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Decision No. 15,772

Appeal of DAVID C. BRAUTIGAM from action of the Board of Education of the Cuba-Rushford Central School District regarding transportation.

Decision No. 15,772

(June 26, 2008)

Bouvier Partnership, LLP, attorneys for respondent, Chris G. Trapp, Esq., of counsel

Petitioner appeals the determination of the Board of Education of the Cuba-Rushford Central School District (“respondent”) to deny transportation for his daughters to a nonpublic school when district schools are not in session.  The appeal must be dismissed.

Petitioner’s two daughters attend the Houghton Academy (“Houghton”), a nonpublic school.  The parties agree that petitioner is a district resident and that Houghton is located more than three miles but less than fifteen miles from petitioner’s residence.  According to petitioner, the district provided transportation for his daughters to and from Houghton for at least three prior school years on all days of their legal attendance, weather permitting.

By letter dated February 15, 2007, petitioner submitted a transportation request for the 2007-2008 school year, which respondent approved on April 24, 2007.  According to petitioner, sometime in September 2007, the girls’ bus driver informed them that the district would no longer provide transportation to or from Houghton on any day or part of a day when district schools were not in session.

By letter to the superintendent dated September 24, 2007, petitioner requested clarification of this information.  By letter dated October 15, 2007, the superintendent informed petitioner that, after reviewing the matter from both an economic and legal standpoint, the district determined it was not legally obligated to provide transportation for nonpublic school students on days when the district is not in session.  The superintendent also informed petitioner that this policy had been communicated to affected families and nonpublic schools.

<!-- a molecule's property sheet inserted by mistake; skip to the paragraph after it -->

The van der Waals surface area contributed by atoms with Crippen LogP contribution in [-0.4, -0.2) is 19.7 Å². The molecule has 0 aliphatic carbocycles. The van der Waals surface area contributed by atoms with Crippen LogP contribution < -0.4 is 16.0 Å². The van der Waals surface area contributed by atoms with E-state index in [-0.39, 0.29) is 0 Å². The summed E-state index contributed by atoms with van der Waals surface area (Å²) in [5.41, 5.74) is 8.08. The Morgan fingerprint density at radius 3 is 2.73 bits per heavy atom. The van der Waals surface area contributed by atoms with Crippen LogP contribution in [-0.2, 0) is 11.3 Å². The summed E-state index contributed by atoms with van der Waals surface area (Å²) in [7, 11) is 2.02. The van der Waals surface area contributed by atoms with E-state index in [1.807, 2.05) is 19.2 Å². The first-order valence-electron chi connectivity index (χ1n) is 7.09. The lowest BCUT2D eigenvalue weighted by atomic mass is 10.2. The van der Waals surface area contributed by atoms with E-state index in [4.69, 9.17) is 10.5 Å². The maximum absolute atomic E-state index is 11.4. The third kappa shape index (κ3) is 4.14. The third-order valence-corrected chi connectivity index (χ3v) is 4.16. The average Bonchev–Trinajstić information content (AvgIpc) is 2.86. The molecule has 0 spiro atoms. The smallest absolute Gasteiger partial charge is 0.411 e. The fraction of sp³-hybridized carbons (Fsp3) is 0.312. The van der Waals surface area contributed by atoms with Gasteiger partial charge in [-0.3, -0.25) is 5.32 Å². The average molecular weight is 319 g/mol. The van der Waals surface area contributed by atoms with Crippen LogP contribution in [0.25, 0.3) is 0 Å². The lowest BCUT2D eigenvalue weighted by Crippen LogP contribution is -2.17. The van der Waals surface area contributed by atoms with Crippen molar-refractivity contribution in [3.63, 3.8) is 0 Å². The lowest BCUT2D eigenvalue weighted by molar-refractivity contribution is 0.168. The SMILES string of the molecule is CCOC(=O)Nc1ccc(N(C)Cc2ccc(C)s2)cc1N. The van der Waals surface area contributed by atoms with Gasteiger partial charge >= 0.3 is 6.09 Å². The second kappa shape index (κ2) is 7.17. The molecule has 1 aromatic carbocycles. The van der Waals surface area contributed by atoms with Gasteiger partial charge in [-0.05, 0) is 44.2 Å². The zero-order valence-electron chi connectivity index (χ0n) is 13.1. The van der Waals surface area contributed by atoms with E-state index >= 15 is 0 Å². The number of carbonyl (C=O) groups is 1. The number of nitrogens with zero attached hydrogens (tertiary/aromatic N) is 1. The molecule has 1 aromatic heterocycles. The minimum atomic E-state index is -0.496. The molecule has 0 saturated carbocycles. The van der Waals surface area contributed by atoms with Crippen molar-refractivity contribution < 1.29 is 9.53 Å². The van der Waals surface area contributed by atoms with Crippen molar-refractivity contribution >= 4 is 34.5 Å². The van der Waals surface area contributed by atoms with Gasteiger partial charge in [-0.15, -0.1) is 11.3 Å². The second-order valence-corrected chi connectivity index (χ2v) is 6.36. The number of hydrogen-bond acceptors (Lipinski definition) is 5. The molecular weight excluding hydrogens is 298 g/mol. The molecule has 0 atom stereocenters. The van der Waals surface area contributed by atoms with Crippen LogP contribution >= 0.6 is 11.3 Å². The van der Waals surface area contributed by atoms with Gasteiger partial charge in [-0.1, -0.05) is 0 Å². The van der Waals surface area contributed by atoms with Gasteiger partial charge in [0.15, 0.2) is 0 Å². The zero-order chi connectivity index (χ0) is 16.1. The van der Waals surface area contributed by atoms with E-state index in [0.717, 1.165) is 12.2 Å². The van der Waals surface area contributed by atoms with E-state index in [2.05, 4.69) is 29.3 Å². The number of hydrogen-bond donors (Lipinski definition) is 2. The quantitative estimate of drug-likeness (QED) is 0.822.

Petitioner asserts that on September 24 and October 23, 2007, district schools were in session only in the morning and the district refused to provide transportation for his daughters from Houghton at the end of their school day.  This appeal ensued.  Petitioner’s request for interim relief was denied on November 26, 2007.

Petitioner contends that respondent violated Education Law §3635 by refusing to transport his daughters on days that they legally attend Houghton.  He also contends that respondent is violating its prior approval of his transportation request and its past practices.  Petitioner requests that I direct respondent to provide transportation for his daughters to Houghton every day that they legally attend there.

Respondent contends that it is in compliance with Education Law §3635 and is not obligated to transport students on days when the district is not in session.  It asserts that the superintendent notified Houghton’s Headmaster of this policy by letter dated September 5, 2007, that petitioner had sufficient notice of the policy and that it is not obligated to continue to provide transportation even if it did so in the past.